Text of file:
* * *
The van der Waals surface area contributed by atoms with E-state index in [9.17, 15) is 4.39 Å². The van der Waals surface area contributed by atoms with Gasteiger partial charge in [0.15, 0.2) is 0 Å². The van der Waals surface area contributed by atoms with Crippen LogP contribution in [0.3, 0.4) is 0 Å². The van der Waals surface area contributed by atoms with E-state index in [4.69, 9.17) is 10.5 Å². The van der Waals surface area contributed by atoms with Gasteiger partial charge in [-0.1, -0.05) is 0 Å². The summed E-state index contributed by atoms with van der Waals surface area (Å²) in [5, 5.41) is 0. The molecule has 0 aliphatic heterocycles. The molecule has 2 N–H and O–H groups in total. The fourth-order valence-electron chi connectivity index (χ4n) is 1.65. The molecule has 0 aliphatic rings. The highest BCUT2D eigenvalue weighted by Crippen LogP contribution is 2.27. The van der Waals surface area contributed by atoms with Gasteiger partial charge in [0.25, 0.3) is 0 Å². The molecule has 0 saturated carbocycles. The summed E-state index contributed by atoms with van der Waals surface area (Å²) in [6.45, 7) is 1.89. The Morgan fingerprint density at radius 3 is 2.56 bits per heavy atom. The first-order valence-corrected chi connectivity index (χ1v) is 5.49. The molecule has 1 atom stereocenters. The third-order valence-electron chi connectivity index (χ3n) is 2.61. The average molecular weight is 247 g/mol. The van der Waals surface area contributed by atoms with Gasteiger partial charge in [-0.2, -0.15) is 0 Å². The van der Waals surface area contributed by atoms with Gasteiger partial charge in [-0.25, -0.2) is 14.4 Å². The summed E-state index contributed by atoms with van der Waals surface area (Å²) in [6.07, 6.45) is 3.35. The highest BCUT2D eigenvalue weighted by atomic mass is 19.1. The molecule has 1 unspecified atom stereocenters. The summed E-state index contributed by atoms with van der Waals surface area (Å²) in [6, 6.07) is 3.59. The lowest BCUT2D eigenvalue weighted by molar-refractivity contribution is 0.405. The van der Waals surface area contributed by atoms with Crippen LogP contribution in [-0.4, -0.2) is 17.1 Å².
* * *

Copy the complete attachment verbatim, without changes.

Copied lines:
The van der Waals surface area contributed by atoms with E-state index in [9.17, 15) is 4.39 Å². The van der Waals surface area contributed by atoms with Gasteiger partial charge in [0.15, 0.2) is 0 Å². The van der Waals surface area contributed by atoms with Crippen LogP contribution in [0.3, 0.4) is 0 Å². The van der Waals surface area contributed by atoms with E-state index in [4.69, 9.17) is 10.5 Å². The van der Waals surface area contributed by atoms with Gasteiger partial charge in [-0.1, -0.05) is 0 Å². The summed E-state index contributed by atoms with van der Waals surface area (Å²) in [5, 5.41) is 0. The molecule has 0 aliphatic heterocycles. The molecule has 2 N–H and O–H groups in total. The fourth-order valence-electron chi connectivity index (χ4n) is 1.65. The molecule has 0 aliphatic rings. The highest BCUT2D eigenvalue weighted by Crippen LogP contribution is 2.27. The van der Waals surface area contributed by atoms with Gasteiger partial charge in [0.25, 0.3) is 0 Å². The molecule has 0 saturated carbocycles. The summed E-state index contributed by atoms with van der Waals surface area (Å²) in [6.45, 7) is 1.89. The Morgan fingerprint density at radius 3 is 2.56 bits per heavy atom. The first-order valence-corrected chi connectivity index (χ1v) is 5.49. The molecule has 1 atom stereocenters. The third-order valence-electron chi connectivity index (χ3n) is 2.61. The average molecular weight is 247 g/mol. The van der Waals surface area contributed by atoms with Gasteiger partial charge in [-0.2, -0.15) is 0 Å². The van der Waals surface area contributed by atoms with Gasteiger partial charge in [-0.25, -0.2) is 14.4 Å². The summed E-state index contributed by atoms with van der Waals surface area (Å²) in [6.07, 6.45) is 3.35. The highest BCUT2D eigenvalue weighted by atomic mass is 19.1. The molecule has 1 unspecified atom stereocenters. The summed E-state index contributed by atoms with van der Waals surface area (Å²) in [6, 6.07) is 3.59. The lowest BCUT2D eigenvalue weighted by molar-refractivity contribution is 0.405. The van der Waals surface area contributed by atoms with Crippen LogP contribution in [-0.4, -0.2) is 17.1 Å².